Tool Review: Caulk Gun

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It’s easy to go for the cheapest option when buying a caulk gun—but a quality model will see you through many projects.

It’s easy to go for the cheapest option when buying a caulk gun—but a quality model will see you through many projects.

There’s an old adage that goes, “Caulk and paint makes a carpenter what he ain’t.” While this saying diminishes carpenters and DIYers who work hard to create accurate cuts and tight joints without the need for caulk, I personally find caulk—along with sealants and adhesives—to be an essential element on almost every project I tackle. No matter what the goop or where it goes, it all gets applied the same way: with a caulk gun. That makes it a very important tool in your arsenal.

Where To Use It

A caulk gun (also called a “frame”) comes in handy when applying adhesives, sealants, and fillers to dozens of different old-house projects—like gluing cleats to the backs of crown moldings to even out scarf joints or caulking gaps around bathtubs for a watertight seal. I also use plenty of polyurethane sealant for detailing flashing assemblies for a chimney, porch roof, or deck ledger board.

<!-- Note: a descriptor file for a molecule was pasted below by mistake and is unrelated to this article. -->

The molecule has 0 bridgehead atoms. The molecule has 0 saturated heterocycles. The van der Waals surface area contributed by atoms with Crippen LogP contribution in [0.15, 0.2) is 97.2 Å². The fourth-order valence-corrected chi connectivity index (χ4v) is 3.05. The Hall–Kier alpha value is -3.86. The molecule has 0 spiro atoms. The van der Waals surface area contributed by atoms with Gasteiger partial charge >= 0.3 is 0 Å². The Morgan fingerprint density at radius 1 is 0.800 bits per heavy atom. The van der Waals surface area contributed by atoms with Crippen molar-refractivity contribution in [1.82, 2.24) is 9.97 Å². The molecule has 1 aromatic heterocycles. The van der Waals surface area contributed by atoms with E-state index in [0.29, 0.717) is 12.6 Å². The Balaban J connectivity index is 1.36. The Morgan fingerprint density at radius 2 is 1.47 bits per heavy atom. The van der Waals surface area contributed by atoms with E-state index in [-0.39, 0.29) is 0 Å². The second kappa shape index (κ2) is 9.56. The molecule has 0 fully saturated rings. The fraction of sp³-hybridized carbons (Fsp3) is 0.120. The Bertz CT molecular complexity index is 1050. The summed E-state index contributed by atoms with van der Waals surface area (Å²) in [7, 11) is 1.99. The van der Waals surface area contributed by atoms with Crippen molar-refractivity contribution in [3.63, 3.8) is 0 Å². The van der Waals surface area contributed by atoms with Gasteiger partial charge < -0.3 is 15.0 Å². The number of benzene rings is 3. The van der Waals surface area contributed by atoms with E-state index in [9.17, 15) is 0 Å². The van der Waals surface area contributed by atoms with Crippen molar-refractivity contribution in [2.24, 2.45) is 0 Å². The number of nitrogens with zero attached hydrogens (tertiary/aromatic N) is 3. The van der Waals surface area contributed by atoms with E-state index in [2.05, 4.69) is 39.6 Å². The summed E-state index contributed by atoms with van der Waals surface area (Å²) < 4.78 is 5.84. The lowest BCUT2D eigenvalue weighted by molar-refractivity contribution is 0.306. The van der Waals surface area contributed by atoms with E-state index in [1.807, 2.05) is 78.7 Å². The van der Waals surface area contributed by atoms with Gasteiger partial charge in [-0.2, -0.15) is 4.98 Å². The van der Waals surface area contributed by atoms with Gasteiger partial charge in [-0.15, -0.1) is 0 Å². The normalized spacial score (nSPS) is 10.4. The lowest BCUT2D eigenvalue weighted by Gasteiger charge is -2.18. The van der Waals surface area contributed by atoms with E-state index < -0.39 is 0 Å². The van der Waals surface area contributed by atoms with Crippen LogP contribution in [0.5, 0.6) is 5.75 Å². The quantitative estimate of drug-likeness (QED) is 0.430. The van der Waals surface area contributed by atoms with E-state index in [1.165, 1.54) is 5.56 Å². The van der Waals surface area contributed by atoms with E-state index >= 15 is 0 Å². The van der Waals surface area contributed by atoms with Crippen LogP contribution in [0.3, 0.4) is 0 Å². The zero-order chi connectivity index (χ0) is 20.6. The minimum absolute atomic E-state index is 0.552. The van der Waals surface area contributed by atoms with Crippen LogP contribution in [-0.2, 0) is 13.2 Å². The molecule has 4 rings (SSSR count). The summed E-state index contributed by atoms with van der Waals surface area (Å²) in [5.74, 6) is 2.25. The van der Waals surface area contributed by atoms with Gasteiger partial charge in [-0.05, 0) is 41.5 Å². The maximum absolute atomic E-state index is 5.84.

What To Look For

I’m baffled when I visit a job site or workshop and see cheap, throwaway caulk guns hanging on the wall. These may be fine for one-time use, but for people with a whole house restoration in front of them, I recommend buying a higher-quality tool.

There are two types of caulk gun: a smooth-shank plunger and a ratcheting plunger. They are easy to tell apart—the ratcheting type’s plunger has little teeth, while the smooth-shank plunger is smooth. In general, a frame with enough mass to resist the force of lots of squeezing is key. These well-constructed frames also will give you a nice, consistent bead of caulk or adhesive. Other features that set good-quality guns apart include:

Tube cutter. While a utility knife is perfectly fine for cutting the tops off caulk tubes, I don’t always have one on me. A tube cutter allows you to cut the nozzle of the tube by squeezing the handle of the gun.

Poker. I don’t even bother buying a caulk gun that doesn’t have a poker, which pierces the foil covering of the caulk tube down inside the spout. This saves me from fishing around for a nail to open new caulk tubes.

Hook handle. Because of the nature of my work—climbing ladders, sitting on roof peaks, working on windows—I need a place to put my caulk gun when it’s not in use, whether that’s hanging from my tool belt or hooked over the chimney. The best caulk guns have a C- or L-shaped handle so you can easily hang them anywhere.

Trigger. Also consider how wide you’ll have to spread your hand to get a firm grip on both the handle and trigger. A nice caulk bead is an art in itself and must be applied as steadily and as evenly as possible. If you have to crank on the handle to get the caulk to flow, that’s not very smooth at all.

The Bottom Line

While not a panacea for the sins of bad carpentry, caulk, sealant, and adhesive are nevertheless essential restoration materials. Investing now in a good-quality caulk gun will save you from mess, fatigue, and wasted time down the road.